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Post-Laminectomy Syndrome

  • A laminectomy is a surgical procedure done to relieve back pain and other spinal problems caused by spinal cord compression. The surgery involves removing part of a vertebrae to give more room to the nerves in the spinal cord. For many, the surgery goes as planned, and they are able to return to an active, normal life. However, some continue to suffer from severe back pain after the surgery, which is known as post-laminectomy syndrome.

  • Post-laminectomy syndrome is marked by continuous pain after undergoing a correctional laminectomy. The spinal problem can take several different forms including:
    – A new spinal problem post surgery, unrelated to the one you had treated
    – The original back pain returns after surgery, or doesn’t go away
    – You develop complications after surgery, such as nerve injury, infection, or failure to heal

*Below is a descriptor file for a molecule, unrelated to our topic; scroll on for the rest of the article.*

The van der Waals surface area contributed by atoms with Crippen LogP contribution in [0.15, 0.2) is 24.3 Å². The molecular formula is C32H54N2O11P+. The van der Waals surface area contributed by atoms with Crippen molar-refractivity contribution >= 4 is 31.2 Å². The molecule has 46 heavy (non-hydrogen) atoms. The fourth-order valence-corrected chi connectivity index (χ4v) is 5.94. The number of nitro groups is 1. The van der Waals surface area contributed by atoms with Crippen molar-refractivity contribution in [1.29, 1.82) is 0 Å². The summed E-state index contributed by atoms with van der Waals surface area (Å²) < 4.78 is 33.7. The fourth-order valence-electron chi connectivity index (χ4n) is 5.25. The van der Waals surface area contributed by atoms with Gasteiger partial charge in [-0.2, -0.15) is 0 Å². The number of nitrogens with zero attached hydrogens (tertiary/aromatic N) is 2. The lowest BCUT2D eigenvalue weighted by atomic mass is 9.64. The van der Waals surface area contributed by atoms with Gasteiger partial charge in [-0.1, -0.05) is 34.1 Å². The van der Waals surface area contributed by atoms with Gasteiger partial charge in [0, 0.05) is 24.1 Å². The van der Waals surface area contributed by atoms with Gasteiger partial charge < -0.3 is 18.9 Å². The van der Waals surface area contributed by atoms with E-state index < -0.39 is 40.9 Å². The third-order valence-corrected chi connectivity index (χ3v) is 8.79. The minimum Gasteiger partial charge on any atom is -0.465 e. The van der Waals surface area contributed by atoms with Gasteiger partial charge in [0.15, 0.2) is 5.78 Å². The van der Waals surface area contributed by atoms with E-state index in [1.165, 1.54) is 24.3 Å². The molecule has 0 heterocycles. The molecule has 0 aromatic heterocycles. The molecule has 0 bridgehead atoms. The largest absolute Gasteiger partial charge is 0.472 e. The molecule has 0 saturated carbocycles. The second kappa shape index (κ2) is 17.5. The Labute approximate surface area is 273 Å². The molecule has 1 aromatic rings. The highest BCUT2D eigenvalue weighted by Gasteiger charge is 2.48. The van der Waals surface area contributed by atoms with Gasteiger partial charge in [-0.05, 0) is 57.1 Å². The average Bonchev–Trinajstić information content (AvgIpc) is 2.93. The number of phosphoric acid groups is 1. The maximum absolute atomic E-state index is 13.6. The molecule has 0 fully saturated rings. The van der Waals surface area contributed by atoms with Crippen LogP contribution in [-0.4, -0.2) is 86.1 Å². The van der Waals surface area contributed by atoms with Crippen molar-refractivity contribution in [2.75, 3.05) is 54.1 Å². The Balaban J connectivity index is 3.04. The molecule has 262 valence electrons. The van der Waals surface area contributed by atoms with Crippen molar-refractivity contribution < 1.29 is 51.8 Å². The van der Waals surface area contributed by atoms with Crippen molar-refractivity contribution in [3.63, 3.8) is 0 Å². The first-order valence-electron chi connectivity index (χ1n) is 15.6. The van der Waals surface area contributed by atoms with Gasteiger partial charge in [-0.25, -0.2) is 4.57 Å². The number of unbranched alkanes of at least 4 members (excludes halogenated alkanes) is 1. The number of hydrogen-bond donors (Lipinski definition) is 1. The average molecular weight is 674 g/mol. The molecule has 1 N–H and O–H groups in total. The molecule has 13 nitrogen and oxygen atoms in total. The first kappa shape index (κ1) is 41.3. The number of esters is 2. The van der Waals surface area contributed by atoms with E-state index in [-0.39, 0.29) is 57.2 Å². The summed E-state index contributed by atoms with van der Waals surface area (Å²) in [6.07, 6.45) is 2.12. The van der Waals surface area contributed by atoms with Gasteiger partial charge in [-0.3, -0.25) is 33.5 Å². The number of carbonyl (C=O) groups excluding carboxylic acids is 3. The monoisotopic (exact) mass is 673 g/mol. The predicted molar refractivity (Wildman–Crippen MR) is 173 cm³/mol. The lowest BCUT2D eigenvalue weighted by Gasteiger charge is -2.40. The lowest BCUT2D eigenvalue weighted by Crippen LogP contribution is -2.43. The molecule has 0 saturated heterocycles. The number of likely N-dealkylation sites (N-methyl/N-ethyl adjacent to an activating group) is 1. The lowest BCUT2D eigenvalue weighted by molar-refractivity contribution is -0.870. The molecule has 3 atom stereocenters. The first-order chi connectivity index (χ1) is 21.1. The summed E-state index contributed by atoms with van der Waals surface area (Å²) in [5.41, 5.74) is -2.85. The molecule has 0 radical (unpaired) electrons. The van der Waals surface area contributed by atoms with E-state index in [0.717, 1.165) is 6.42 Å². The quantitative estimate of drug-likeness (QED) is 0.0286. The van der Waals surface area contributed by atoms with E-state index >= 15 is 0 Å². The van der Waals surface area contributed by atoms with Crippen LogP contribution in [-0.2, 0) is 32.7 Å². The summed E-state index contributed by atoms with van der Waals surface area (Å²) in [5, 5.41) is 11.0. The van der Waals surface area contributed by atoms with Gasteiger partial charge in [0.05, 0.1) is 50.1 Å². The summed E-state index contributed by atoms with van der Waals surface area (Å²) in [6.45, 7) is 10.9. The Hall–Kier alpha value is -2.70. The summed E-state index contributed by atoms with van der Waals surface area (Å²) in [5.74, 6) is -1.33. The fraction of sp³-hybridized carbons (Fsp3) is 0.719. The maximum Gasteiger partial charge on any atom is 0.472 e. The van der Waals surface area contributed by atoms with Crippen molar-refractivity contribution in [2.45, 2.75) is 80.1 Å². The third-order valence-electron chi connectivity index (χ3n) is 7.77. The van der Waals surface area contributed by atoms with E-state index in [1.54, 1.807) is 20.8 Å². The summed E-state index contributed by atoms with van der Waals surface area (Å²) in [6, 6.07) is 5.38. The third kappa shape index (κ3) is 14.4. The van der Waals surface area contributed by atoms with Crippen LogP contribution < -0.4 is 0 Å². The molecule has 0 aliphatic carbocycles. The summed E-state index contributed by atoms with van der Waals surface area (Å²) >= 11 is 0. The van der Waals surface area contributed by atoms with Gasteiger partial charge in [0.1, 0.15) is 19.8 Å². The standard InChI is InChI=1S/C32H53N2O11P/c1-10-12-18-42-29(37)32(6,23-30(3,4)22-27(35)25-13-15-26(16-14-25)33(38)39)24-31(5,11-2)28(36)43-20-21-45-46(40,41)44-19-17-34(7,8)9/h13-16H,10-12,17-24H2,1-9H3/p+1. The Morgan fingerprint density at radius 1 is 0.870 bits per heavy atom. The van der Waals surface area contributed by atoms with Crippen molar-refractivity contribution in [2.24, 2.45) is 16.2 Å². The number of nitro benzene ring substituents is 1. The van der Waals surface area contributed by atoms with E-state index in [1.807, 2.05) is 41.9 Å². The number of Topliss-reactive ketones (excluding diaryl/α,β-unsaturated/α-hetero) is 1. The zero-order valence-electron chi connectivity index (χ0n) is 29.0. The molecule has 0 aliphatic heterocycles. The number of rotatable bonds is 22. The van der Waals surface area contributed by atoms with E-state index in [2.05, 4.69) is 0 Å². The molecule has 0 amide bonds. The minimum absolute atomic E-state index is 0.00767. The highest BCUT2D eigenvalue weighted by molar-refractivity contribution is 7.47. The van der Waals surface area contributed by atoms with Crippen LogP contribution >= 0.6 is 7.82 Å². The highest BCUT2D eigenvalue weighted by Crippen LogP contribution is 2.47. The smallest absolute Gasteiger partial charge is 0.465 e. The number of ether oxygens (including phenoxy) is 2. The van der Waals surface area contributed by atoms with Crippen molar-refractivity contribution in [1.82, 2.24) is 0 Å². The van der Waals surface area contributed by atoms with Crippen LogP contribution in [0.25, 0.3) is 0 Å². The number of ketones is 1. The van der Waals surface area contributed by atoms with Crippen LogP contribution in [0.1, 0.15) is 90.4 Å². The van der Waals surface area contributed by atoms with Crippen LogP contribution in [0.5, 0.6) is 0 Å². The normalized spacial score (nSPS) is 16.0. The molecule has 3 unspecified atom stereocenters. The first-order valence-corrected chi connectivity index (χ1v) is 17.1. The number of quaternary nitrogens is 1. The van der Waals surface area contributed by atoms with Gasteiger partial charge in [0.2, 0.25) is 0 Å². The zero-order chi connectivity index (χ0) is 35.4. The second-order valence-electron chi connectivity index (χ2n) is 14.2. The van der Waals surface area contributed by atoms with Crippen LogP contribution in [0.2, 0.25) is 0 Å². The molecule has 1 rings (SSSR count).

• Post-laminectomy syndrome implies pain after spine surgery, and there can be a multitude of causes. You may have had a successful surgery, and have developed a new and separate condition. The surgery may technically have been successful, but your pain level remains unchanged. Or, you may have had a complication to the surgery, such as nerve damage or infection.

  • If your pain doesn’t go away after your first spine surgery, the physicians at the Interventional Spine & Surgery Group can accurately diagnose the source of your pain and administer more effective treatment, which may involve another surgery. Cases of post-laminectomy syndrome that are resistant to other treatments can also be treated with spinal cord stimulation.